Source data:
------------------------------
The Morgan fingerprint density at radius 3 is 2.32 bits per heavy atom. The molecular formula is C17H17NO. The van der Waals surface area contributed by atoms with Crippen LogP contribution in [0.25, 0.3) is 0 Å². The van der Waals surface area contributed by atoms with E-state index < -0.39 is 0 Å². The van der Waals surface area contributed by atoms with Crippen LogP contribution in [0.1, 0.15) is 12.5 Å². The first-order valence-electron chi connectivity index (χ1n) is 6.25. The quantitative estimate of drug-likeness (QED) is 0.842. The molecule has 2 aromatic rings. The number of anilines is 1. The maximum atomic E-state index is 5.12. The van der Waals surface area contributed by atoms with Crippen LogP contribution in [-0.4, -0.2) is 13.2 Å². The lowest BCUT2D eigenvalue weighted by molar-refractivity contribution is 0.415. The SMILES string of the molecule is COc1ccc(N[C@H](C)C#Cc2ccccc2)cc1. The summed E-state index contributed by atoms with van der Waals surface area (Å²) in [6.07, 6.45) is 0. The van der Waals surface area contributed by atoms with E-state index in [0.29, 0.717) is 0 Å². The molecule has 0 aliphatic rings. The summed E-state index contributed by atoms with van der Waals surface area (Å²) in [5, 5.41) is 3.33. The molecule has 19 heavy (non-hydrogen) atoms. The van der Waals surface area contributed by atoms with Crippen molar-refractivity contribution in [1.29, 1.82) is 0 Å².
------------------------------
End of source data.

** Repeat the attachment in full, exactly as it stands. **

The Morgan fingerprint density at radius 3 is 2.32 bits per heavy atom. The molecular formula is C17H17NO. The van der Waals surface area contributed by atoms with Crippen LogP contribution in [0.25, 0.3) is 0 Å². The van der Waals surface area contributed by atoms with E-state index < -0.39 is 0 Å². The van der Waals surface area contributed by atoms with Crippen LogP contribution in [0.1, 0.15) is 12.5 Å². The first-order valence-electron chi connectivity index (χ1n) is 6.25. The quantitative estimate of drug-likeness (QED) is 0.842. The molecule has 2 aromatic rings. The number of anilines is 1. The maximum atomic E-state index is 5.12. The van der Waals surface area contributed by atoms with Crippen LogP contribution in [-0.4, -0.2) is 13.2 Å². The lowest BCUT2D eigenvalue weighted by molar-refractivity contribution is 0.415. The SMILES string of the molecule is COc1ccc(N[C@H](C)C#Cc2ccccc2)cc1. The summed E-state index contributed by atoms with van der Waals surface area (Å²) in [6.07, 6.45) is 0. The van der Waals surface area contributed by atoms with E-state index in [0.29, 0.717) is 0 Å². The molecule has 0 aliphatic rings. The summed E-state index contributed by atoms with van der Waals surface area (Å²) in [5, 5.41) is 3.33. The molecule has 19 heavy (non-hydrogen) atoms. The van der Waals surface area contributed by atoms with Crippen molar-refractivity contribution in [1.29, 1.82) is 0 Å².